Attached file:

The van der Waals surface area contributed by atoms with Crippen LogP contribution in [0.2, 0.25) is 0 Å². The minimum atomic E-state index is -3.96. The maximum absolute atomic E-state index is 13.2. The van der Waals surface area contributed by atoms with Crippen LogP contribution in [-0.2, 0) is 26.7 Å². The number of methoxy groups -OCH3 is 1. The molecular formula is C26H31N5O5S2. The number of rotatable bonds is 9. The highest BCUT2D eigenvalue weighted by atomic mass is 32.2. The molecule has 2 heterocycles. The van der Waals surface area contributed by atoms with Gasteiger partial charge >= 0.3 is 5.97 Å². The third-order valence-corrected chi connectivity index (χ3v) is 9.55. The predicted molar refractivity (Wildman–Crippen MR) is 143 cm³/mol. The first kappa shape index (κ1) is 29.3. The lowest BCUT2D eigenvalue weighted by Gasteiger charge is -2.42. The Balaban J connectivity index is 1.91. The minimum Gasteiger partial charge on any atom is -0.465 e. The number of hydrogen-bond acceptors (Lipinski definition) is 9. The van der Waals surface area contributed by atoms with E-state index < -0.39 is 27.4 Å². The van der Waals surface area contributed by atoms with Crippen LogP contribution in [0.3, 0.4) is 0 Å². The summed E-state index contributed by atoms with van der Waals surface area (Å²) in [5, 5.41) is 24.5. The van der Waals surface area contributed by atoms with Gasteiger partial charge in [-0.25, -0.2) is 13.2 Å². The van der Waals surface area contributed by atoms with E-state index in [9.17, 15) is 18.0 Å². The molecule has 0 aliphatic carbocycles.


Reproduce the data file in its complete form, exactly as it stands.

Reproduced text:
The van der Waals surface area contributed by atoms with Crippen LogP contribution in [0.2, 0.25) is 0 Å². The minimum atomic E-state index is -3.96. The maximum absolute atomic E-state index is 13.2. The van der Waals surface area contributed by atoms with Crippen LogP contribution in [-0.2, 0) is 26.7 Å². The number of methoxy groups -OCH3 is 1. The molecular formula is C26H31N5O5S2. The number of rotatable bonds is 9. The highest BCUT2D eigenvalue weighted by atomic mass is 32.2. The molecule has 2 heterocycles. The van der Waals surface area contributed by atoms with Gasteiger partial charge >= 0.3 is 5.97 Å². The third-order valence-corrected chi connectivity index (χ3v) is 9.55. The predicted molar refractivity (Wildman–Crippen MR) is 143 cm³/mol. The first kappa shape index (κ1) is 29.3. The lowest BCUT2D eigenvalue weighted by Gasteiger charge is -2.42. The Balaban J connectivity index is 1.91. The minimum Gasteiger partial charge on any atom is -0.465 e. The number of hydrogen-bond acceptors (Lipinski definition) is 9. The van der Waals surface area contributed by atoms with E-state index < -0.39 is 27.4 Å². The van der Waals surface area contributed by atoms with Crippen LogP contribution in [0.3, 0.4) is 0 Å². The summed E-state index contributed by atoms with van der Waals surface area (Å²) in [5, 5.41) is 24.5. The van der Waals surface area contributed by atoms with Gasteiger partial charge in [-0.25, -0.2) is 13.2 Å². The van der Waals surface area contributed by atoms with E-state index in [9.17, 15) is 18.0 Å². The molecule has 0 aliphatic carbocycles.